Paris Wine Museum
By Vivian Thomas
Walking down the steep stairway that descends from the Passy Métro
station toward the Seine, I understand why this area was once called Chaillot Hill.
At the bottom, almost
directly under the Bir-Hakeim Bridge, I turn right into the quiet Rue des Eaux.
waters of the streets name once made the village of Passy famous. Iron-rich mineral
springs discovered here in 1719 became renowned for curing sterility in women, turning the
quiet village into a fashionable health spa that flourished until about 1800.
havent come for the water Ive come for the wine. And I find it at the
Musée du Vin, just off the Rue des Eaux in the Square Charles-Dickens.
The building, with its heavy wooden door and lanterns surmounted by wrought-iron
grapevines, is dwarfed by the towering
immeubles that surround it. But once I push open the door and walk inside, I
leave the 20th century behind.
The interior comes as a complete surprise. Dark and cool, its a
labyrinth of vaulted stone passages literally carved out of the hill I just walked down.
Bypassing an attractive wine
bar and restaurant, I head for the gift shop, where the museum begins. Here, I begin to
understand the history of this intriguing place.
Although the museum opened in 1984, this
area was producing wine as early as the 15th century. These caves once belonged to a
monastery whose monks cultivated vineyards on the slopes of Chaillot Hill and whose terraced
gardens and orchards swept down to the river. Rue des Vignes and Rue Vineuse are reminders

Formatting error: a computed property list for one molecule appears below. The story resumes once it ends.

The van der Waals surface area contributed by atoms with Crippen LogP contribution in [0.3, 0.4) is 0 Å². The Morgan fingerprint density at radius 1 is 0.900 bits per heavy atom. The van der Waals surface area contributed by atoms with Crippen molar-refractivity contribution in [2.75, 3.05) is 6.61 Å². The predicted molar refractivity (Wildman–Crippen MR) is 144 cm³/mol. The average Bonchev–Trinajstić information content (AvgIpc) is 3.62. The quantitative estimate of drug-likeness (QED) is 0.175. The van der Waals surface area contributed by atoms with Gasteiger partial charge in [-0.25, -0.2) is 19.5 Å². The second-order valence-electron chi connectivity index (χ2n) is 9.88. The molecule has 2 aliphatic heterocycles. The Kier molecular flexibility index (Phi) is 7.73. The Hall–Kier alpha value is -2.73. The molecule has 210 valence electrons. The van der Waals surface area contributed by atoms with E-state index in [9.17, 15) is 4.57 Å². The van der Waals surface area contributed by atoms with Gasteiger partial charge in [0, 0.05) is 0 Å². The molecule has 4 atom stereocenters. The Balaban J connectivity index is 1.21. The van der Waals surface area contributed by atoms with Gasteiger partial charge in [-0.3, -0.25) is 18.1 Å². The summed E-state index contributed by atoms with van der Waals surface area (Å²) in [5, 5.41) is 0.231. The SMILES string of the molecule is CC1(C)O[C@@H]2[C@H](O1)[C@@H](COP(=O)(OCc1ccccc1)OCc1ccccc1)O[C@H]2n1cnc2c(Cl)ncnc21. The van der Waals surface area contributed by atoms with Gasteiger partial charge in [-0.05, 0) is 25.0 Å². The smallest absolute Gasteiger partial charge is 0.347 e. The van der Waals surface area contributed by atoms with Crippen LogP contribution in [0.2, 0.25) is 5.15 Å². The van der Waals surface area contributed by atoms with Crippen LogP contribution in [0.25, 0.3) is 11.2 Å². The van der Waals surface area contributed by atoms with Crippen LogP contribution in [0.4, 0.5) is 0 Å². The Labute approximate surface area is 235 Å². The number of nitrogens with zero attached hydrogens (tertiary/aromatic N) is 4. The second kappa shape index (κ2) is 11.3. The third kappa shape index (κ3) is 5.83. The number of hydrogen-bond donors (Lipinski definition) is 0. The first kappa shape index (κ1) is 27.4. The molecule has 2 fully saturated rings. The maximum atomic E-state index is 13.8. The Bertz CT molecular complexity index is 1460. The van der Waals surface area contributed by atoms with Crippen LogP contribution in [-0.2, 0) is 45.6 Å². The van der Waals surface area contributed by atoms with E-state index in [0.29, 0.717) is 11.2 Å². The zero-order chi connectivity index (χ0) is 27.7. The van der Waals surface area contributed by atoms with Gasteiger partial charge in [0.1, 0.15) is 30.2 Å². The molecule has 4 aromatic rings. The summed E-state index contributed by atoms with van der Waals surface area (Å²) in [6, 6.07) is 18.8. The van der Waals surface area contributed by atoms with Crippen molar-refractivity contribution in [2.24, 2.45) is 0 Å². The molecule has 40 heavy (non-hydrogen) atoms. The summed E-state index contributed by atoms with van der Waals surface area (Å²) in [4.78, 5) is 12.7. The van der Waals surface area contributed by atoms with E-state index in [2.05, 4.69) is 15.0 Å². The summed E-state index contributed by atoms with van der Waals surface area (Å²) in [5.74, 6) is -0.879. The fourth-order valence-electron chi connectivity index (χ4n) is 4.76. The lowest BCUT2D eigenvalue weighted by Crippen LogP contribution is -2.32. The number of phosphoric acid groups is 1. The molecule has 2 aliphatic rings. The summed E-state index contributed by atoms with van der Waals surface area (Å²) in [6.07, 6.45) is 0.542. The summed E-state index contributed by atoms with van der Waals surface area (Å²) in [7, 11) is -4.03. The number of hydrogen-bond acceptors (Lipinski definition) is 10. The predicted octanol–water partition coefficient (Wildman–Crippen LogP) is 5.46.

of that era. Louis XIII was a fan of their vin clairet he liked to stop here for refreshment
on his return from wolf hunting in the Bois de Boulogne.
Besides the caves where the monks
stored their wine, other tunnels remain from quarries where limestone was extracted for
building material. When the Revolution destroyed the abbey and the quarries closed, the
site was abandoned until the 1950s, when it became a wine cellar for the restaurants of the
Eiffel Tower, just across the river. The museum was opened by the Conseil des Echansons de
France, a group dedicated to
promoting Frances best wines.
Wandering through the winding passage-ways, I learn
quite a bit about the history of French wine, its principal
terroirs and the winemaking process. The artifacts are especially interesting.
Beautifully detailed tin weathervanes illustrating wine-related industries were once used
as advertising by the artisans. A 19th-century halberd (a wrought-iron lance on a stout oak
handle) was carried by
Alsatian garde-vignes who protected the ripe grapes from thieves.
Tools for tilling,
pruning and harvesting are here, along with
pressoirs and bottling implements. Waxwork figures represent such diverse characters
tonnelier (barrel maker) at work, Pasteur researching bacteria harmful to wine and
Napoléon I seated in his tent, a glass of his favorite Chambertin before him. Glancing into
one gated archway, I am startled to see the figure of Balzac in his monks robe
creeping down the stone steps to escape creditors waiting at his home on nearby Rue Raynouard.
Several interesting exhibits concern wine lore and legends: one displays sheet music for songs about wine, and another lists 23 saints on whom winemakers relied for heavenly help, from the Vierge aux Raisins to Saint Vincent, patron saint of
The visit ends with a dégustation. Seated in the bar à vin, I am
offered a glass of red, white or rosé from vineyards in Gaillac owned by the museum
society. The wine bar, open the same hours as the museum, offers an impressive list of wines
by the bottle or glass, and the restaurant, open for lunch only, serves traditional French
cuisine. What better place to enjoy boeuf au chinon or filet de perche au muscadet than in
the historic vaulted caves of the Musée du Vin?
Musée du Vin: 5 Square Charles-Dickens, 16th.
Open daily 10am-6pm.
Tel: (1) 45 25 63 26.
Top of Page